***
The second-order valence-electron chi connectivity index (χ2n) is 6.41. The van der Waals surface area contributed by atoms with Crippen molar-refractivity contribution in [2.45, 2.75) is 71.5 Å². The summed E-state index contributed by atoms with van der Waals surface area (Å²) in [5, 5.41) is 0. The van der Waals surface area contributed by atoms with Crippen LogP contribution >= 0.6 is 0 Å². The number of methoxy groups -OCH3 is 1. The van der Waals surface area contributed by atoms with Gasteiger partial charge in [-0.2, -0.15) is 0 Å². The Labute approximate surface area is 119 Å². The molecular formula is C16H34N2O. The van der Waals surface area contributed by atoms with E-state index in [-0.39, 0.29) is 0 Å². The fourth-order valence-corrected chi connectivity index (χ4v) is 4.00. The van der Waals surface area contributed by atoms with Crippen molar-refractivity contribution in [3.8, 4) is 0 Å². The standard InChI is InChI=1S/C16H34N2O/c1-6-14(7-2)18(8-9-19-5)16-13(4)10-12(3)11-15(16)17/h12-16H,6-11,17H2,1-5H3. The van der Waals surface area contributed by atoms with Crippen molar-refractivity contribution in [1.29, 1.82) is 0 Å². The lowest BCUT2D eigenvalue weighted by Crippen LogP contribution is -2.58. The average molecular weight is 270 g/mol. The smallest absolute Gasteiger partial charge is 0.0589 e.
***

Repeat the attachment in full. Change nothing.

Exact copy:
The second-order valence-electron chi connectivity index (χ2n) is 6.41. The van der Waals surface area contributed by atoms with Crippen molar-refractivity contribution in [2.45, 2.75) is 71.5 Å². The summed E-state index contributed by atoms with van der Waals surface area (Å²) in [5, 5.41) is 0. The van der Waals surface area contributed by atoms with Crippen LogP contribution >= 0.6 is 0 Å². The number of methoxy groups -OCH3 is 1. The van der Waals surface area contributed by atoms with Gasteiger partial charge in [-0.2, -0.15) is 0 Å². The Labute approximate surface area is 119 Å². The molecular formula is C16H34N2O. The van der Waals surface area contributed by atoms with E-state index in [-0.39, 0.29) is 0 Å². The fourth-order valence-corrected chi connectivity index (χ4v) is 4.00. The van der Waals surface area contributed by atoms with Crippen molar-refractivity contribution in [3.8, 4) is 0 Å². The standard InChI is InChI=1S/C16H34N2O/c1-6-14(7-2)18(8-9-19-5)16-13(4)10-12(3)11-15(16)17/h12-16H,6-11,17H2,1-5H3. The van der Waals surface area contributed by atoms with Crippen molar-refractivity contribution in [1.29, 1.82) is 0 Å². The lowest BCUT2D eigenvalue weighted by Crippen LogP contribution is -2.58. The average molecular weight is 270 g/mol. The smallest absolute Gasteiger partial charge is 0.0589 e.